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Author argues that math and formal logic are empirical since they’re derived and reinforced with empirical methods. If so, mathematical proofs can’t be rejected by empiricists as non-empirical evidence.


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    Ok, there’s been some debate here about mathematical vs empirical evidence. Some people highly believe in formal proof for reasons that probably vary. @derek-jones is main opponent saying those methods are nonsense advocating for strictly empirical approach. I’m somewhere in the middle where I want any formal method to have evidence it works in an empirical sense but I don’t see the concepts as that different. I think we believe in specific types of math/logic because they’re empirically proven. As I formulated those points & dug up related work, I found this submission that argued a lot of what I was going to argue plus some other points (esp on intuition) I wasn’t thinking about. So, enjoy!

    If you’ve read it at this point, I’ll weaken that claim to mine that certain maths/logics are empirically valid by being relied on in hundreds of thousands to billions of uses. If they were wrong, we’d see massive amount of evidence in the field that the fundamental logical methods didn’t work. Matter of fact, some of these failing would make it impossible for Derek to even write his rebuttals online given propositional logic and calculus are how mixed-signal ASIC’s work. ;)

    So, I’m going to list some specific types of math with widespread, empirical confirmation as a start. Anyone else feel free to add to the list if it’s math/logic used in formal proofs that has massive level of real-world use with diverse inputs or environmental setups.

    1. Arithmetic on integers and real numbers. Computers can be boiled down to glorified calculators. Arithmetic can help bootstrap trust in other things, too.

    2. Algebraic laws. Logics like Maude build on these.

    3. Calculus like integration and derivatives. Heavily used in engineering. Also, building blocks of analog circuits and computers implement these primitives.

    4. Propositional and Boolean logic. Digital designs are synthesized, verified, and tested in this form. With all CPU’s shipped, it’s probably the most well-tested logic after arithmetic and algebra.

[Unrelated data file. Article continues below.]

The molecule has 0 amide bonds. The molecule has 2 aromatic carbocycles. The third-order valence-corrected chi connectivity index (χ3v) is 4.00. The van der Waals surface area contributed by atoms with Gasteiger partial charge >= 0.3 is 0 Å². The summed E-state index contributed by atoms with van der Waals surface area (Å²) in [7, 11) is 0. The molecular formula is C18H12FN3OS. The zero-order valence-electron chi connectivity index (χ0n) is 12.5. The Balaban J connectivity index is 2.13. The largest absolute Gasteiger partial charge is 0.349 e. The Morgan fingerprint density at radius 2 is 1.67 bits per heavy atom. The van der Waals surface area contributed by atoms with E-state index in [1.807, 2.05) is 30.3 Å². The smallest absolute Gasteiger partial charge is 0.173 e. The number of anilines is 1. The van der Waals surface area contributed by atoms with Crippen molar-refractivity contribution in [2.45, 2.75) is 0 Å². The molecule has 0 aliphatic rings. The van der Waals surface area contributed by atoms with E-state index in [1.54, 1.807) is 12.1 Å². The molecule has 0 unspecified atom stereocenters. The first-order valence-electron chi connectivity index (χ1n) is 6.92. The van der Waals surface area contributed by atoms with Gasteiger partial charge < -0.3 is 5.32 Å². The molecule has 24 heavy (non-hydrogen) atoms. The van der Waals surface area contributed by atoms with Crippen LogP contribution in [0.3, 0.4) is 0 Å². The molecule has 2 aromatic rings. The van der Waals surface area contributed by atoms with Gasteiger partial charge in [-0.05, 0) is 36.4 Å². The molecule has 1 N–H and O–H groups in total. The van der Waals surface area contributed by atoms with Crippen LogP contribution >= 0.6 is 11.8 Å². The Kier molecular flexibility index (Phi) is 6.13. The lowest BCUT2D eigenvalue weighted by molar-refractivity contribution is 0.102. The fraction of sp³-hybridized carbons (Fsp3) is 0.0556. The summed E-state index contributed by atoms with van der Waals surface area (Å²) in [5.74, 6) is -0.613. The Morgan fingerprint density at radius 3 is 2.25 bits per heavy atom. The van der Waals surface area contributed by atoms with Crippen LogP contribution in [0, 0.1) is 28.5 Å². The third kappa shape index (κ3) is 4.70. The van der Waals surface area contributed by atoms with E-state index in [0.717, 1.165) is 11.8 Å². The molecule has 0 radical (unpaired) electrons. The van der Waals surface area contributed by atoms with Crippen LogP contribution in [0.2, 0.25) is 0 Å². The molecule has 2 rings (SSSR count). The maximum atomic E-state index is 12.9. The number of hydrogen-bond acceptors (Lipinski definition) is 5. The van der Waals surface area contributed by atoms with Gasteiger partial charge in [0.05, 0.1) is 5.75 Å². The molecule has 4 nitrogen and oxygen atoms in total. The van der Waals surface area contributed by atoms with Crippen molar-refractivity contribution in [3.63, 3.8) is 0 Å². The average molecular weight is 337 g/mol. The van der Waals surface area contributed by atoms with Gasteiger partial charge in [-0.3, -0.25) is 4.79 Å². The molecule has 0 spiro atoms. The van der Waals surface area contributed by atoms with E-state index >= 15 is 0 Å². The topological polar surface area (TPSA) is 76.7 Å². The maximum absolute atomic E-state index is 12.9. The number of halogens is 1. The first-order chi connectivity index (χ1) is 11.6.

5. Some subset of first-order logic. There’s been a lot of experimental confirmation it works in form of Prolog and Datalog programs that do what the logic says they should. I’ll note the older Prolog work was a bit weaker since it was associated with lots of zealotry that led to AI winter. We can focus on working applications, though, of which there are many in commercial and FOSS. Although it has a niche, Prolog was pushed way out of it to implement diverse array of programs and environments. The SMT solvers also catch problems they’re supposed to on a regular basis. All problems I’ve seen investigated in these were implementation errors that didn’t invalidate the logic itself.

    6. Set theory. Experiments with the principles seem to always work long as problems and solutions fit the simple modeling style. It’s pretty intuitive for people. It’s been used to model many problems, esp theoretical, whose applications and rules were reviewed by humans for accuracy. There is some use of it in programming in data structures and composition. Deployments haven’t invalidated the basic operators.

    7. Basic forms of geometry. You can get really far in making stuff happen predictably if it’s modeled in or built with simple shapes. See Legos and construction in general.

    8. Basic probability theory. There’s a ton of use of this in empirical research. They all seem to trust the basic concepts after their observations of the field.

    One can do all kinds of hardware/software verification using 1-6 alone. I’ve seen 7 used periodically in applications such as digital synthesis and collision avoidance for guidance systems. I’ve seen 8 and similar logics used when the problem domain is imprecise. If those logics and their basic rules are empirically-proven, then the applications of them have high, empirical confidence if they’re using the rules correctly. At that point, most if not all problems would show up in the extra items with less or no empirical verification such as formal specifications of the problem and implementations/checkers for those logics. Formal methodists always note things like checkers are in TCB keeping them simple and small. Verified checkers also exist which we can further test if we want. Regardless, looking at these logics and their rules as theories with massive, empirical validation means we’d trust or watch out for the exact things the formal verification papers say we should. Everything in the TCB except the logical system and rules if it uses one of above.

    The mathematical concepts themselves are as empirical as anything else. Probably more so given they’ve had more validation than techniques many empiricists use in experiments. The statisticians and experimenters arguing among themselves about the validity of certain techniques probably don’t have slightest doubt in basic arithmetic or algebra. It’s clear given they rely on math in their experiments to justify their own claims. Gotta wonder why they doubt these maths work only when the inputs are numbers representing programs.

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      A few quick comments:

      1. One serious problem with empiricism (or any claim about “reality”) is that its always conditioned (and usually unconsciously) by cultural values, politics, language, and more subtle aspects of human cognition. If you look, it’s easy to find plenty of historical and contemporary examples of people claiming empirical proofs of “facts” which are (to our way of thinking) absurd, repugnant, or both. Note that this is a separate concern from what philosophers call the problem of empiricism, which is basically that the decision to draw conclusions from any finite amount of data is an arbitrary one and thus the conclusions incomplete. That’s like what formal methods people say about unit tests.